Goss V. LOPEZ Essay

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GOSS v. LOPEZ, Supreme Court of the United States, 1975. 419 U.S. 565, 95 S.Ct. 729, 42, L.Ed.2d 725 deals with students that were suspended. The Columbus Ohio Public School System (CPSS) was sued by students. Nine students claimed that they were suspended without being given a hearing before their suspension, or even after their suspensions were over. Ohio law requires that the parents of suspended students are to be notified within 24 hours of the suspension, and the principal must state the reasons for the suspension. Six of the nine students attended school at Marion-Franklin High School. They were suspended for disruptive and disobedient behavior. Two others, Dwight Lopez and Betty Crome, attended Central High School and McGuffey Junior High School. They were suspended for an incident in the school lunchroom that caused some property damage. Again, all students claimed their rights to the due process clause of the 14th amendment were violated. The major purpose of the due process clause is for a person to be heard. It basically gives a person the chance to defend accusations that are being made against them. It clearly states that students must be given some type of prior notice, and they must be given some type of arena to hear and defend those accusations.…show more content…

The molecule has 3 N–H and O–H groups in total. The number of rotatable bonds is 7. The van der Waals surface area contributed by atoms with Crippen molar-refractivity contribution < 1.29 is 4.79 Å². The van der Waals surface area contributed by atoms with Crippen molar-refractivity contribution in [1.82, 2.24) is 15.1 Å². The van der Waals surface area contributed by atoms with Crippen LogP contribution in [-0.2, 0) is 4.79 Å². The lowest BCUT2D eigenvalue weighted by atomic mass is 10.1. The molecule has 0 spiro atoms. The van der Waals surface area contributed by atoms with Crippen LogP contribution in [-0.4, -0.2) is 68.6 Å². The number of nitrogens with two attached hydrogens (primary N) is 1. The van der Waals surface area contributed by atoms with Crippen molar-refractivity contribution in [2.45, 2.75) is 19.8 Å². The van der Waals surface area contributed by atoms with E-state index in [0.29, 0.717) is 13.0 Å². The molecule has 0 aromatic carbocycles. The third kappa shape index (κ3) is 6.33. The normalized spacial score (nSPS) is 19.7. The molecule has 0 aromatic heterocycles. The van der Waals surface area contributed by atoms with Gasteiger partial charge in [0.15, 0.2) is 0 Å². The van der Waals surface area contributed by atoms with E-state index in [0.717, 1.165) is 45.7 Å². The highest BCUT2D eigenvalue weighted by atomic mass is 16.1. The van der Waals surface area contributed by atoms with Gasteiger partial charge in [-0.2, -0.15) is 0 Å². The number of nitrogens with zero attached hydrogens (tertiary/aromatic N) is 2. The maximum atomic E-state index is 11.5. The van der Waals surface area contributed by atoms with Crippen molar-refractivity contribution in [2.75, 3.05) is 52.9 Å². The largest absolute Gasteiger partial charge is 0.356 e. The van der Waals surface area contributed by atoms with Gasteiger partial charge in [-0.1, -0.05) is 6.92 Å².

They were all suspended without being given a hearing prior to their suspension, or they weren’t given a hearing within a reasonable time after their suspension. Federal court mandated that the suspensions of the students be removed from their cumulative record. The Columbus Public School System and school board appealed the ruling to the U.S. Supreme Court. The U.S. Supreme Court ruled that the due process clause of the 14th amendment had been violated. SCOTUS ruled 5-4 in favor of the students of the Columbus Public School

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